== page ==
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Judge Marvin Hamilton said that judges have a moral and legal obligation to ensure the laws and rights of criminal defendants are observed from the bench.
In the Philippines, with so many backlogged cases, litigation takes years, and sometimes decades, to be resolved. In criminal cases, defendants often languish in jails awaiting trial longer than the maximum stated punishment for the crime of which they are accused.
In late November and early December, the ABA Rule of Law Initiative (ABA ROLI) trained 97 trial court judges on the 1998 Speedy Trial Act. The training is meant to enhance the act’s implementation in criminal trials by minimizing lawyers’ delay tactics and reducing the courts’ caseload. Participants, who said the act is rarely used, hailed the trainings held in Cebu and Manila.
Hon. Teresita Galanida of Mandaue City said, “I have learned new effective pre-trial techniques that I can use to minimize motions for extensions and promptly dispose of cases.” In his opening remarks, Adolfo S. Azcuna, the Philippine Judicial Academy’s (PhilJA’s) chancellor and former Supreme Court justice, expressed his deepest appreciation for the program and for the collaborative efforts of PhilJA, the Supreme Court, U.S. Agency for International Development (USAID) and ABA ROLI.
“This is a culmination of a long dream and finally it is a reality,” he said. “The importance of speedy trial and the disposition of criminal and civil cases cannot be emphasized enough. Justice can only be achieved if it is delivered timely and completely.”
Associate Supreme Court justices Diosdado Peralta and Lucas Bersamin, who at the request of ABA ROLI penned a handbook for judges, discussed the laws and rules of procedure related to speedy trial and disposition of civil and criminal cases. They also provided insights on the root causes of litigation delay and described innovative techniques to handle common problems.
Presiding judge Geraldine Faith A. Econg of Cebu City shared her experiences with case management techniques that facilitate workflow and help monitor case progress, which helped clear the caseload she inherited in her court. “Leadership of the judge is critical in achieving success,” she said. “Commitment in setting standards and goals to create an environment of expectation and involving court staff in making policies will breed a culture of efficiency in the administration of justice.”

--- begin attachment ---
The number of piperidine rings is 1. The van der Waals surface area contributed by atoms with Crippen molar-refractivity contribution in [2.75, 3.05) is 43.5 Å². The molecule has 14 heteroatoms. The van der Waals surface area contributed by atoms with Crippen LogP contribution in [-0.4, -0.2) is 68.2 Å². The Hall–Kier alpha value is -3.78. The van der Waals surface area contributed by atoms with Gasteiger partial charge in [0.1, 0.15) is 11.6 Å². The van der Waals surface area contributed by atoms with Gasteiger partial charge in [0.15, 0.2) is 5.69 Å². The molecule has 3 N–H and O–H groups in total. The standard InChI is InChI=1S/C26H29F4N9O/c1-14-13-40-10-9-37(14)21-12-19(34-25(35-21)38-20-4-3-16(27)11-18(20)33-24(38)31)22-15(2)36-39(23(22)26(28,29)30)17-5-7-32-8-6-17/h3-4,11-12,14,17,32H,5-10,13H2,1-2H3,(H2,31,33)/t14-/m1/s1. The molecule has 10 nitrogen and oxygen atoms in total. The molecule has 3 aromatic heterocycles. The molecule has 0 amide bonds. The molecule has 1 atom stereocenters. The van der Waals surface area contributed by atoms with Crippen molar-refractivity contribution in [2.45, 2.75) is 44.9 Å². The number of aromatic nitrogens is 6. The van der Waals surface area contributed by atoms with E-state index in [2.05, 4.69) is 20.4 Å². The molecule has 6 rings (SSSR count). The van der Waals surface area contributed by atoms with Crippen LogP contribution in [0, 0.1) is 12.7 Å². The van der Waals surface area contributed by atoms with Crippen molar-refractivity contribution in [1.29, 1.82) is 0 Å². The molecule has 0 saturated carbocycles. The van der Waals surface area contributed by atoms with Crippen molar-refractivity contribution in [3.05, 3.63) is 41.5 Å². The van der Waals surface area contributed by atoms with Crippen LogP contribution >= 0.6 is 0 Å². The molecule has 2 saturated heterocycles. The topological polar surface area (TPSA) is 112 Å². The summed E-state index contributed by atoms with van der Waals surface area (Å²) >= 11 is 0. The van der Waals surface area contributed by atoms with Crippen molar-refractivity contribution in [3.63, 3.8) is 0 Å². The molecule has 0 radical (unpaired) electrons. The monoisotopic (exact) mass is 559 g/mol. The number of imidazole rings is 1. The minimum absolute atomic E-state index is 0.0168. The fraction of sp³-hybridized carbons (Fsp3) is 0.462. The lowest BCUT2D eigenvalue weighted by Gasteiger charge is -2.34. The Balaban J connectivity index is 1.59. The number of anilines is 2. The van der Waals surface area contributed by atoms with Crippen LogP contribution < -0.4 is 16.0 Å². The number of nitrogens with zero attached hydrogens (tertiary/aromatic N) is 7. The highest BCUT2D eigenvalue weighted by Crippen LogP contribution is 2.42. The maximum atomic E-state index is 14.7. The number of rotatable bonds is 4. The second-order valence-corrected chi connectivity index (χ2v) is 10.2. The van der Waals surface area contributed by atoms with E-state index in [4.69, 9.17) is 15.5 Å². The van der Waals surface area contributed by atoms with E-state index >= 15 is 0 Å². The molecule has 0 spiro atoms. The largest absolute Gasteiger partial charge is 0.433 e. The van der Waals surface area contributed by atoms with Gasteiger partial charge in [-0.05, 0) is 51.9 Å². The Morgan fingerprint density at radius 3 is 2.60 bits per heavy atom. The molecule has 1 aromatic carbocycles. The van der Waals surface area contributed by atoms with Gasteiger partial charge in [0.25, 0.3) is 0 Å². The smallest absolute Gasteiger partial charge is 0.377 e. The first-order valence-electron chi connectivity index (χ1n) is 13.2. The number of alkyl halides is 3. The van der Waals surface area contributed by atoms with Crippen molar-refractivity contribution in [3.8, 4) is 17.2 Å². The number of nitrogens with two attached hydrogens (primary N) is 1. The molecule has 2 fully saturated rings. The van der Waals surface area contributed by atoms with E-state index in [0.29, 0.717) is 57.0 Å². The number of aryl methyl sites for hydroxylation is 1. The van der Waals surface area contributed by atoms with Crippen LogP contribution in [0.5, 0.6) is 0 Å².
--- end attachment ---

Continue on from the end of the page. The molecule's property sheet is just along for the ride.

Judge Marvin Hamilton of the Superior Court of Alaska spoke on how, as a sitting trial judge, he monitors the amount of time either party to a criminal matter is spending on their case, all with an eye towards reminding them that sanctions are available if either side violates the speedy trial laws. He said that judges have a moral and legal obligation to ensure the laws and rights of criminal defendants are observed from the bench. He said, “Judges are the beacons of hope, the assurance of fairness and promise of justice. It is important to remind ourselves that these are real individuals looking to us for help, so we need to be the keepers of those promises.”
ABA ROLI’s program to increase compliance with the act was launched two years ago with support from USAID. ABA ROLI has worked with the Public Attorneys Office, helping it draft a set of guidelines for filing motions to dismiss for failure to prosecute in a timely manner. Tens of thousands of these motions have since been filed. ABA ROLI has also worked with PhilJA on developing training modules to boost judges’ ability to enforce the act and on commissioning two Supreme Court justices to write a judicial handbook on using the power of the bench to increase compliance with the act.
To learn more about our work in the Philippines, contact the ABA Rule of Law Initiative at <firstname.lastname@example.org>.